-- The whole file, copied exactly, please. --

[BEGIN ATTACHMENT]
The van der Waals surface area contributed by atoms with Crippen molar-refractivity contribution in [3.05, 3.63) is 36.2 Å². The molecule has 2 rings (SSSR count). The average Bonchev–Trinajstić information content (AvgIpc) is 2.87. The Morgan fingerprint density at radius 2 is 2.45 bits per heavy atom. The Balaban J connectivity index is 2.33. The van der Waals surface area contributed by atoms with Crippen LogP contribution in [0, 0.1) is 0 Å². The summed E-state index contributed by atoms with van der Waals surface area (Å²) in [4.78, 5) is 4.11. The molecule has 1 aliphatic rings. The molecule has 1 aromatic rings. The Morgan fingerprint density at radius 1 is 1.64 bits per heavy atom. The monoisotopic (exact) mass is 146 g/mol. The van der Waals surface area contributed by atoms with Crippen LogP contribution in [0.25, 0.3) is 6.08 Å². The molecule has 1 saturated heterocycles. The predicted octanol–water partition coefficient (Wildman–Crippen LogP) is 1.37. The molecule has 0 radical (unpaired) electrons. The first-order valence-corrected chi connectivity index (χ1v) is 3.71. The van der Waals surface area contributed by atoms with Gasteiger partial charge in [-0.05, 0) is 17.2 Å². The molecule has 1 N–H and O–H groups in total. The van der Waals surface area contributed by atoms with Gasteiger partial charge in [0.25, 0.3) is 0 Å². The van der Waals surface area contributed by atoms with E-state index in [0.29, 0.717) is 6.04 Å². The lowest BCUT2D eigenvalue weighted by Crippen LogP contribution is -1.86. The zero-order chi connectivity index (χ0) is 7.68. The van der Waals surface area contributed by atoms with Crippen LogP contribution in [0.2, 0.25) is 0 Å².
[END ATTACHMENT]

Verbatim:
The van der Waals surface area contributed by atoms with Crippen molar-refractivity contribution in [3.05, 3.63) is 36.2 Å². The molecule has 2 rings (SSSR count). The average Bonchev–Trinajstić information content (AvgIpc) is 2.87. The Morgan fingerprint density at radius 2 is 2.45 bits per heavy atom. The Balaban J connectivity index is 2.33. The van der Waals surface area contributed by atoms with Crippen LogP contribution in [0, 0.1) is 0 Å². The summed E-state index contributed by atoms with van der Waals surface area (Å²) in [4.78, 5) is 4.11. The molecule has 1 aliphatic rings. The molecule has 1 aromatic rings. The Morgan fingerprint density at radius 1 is 1.64 bits per heavy atom. The monoisotopic (exact) mass is 146 g/mol. The van der Waals surface area contributed by atoms with Crippen LogP contribution in [0.25, 0.3) is 6.08 Å². The molecule has 1 saturated heterocycles. The predicted octanol–water partition coefficient (Wildman–Crippen LogP) is 1.37. The molecule has 0 radical (unpaired) electrons. The first-order valence-corrected chi connectivity index (χ1v) is 3.71. The van der Waals surface area contributed by atoms with Gasteiger partial charge in [-0.05, 0) is 17.2 Å². The molecule has 1 N–H and O–H groups in total. The van der Waals surface area contributed by atoms with Gasteiger partial charge in [0.25, 0.3) is 0 Å². The van der Waals surface area contributed by atoms with E-state index in [0.29, 0.717) is 6.04 Å². The lowest BCUT2D eigenvalue weighted by Crippen LogP contribution is -1.86. The zero-order chi connectivity index (χ0) is 7.68. The van der Waals surface area contributed by atoms with Crippen LogP contribution in [0.2, 0.25) is 0 Å².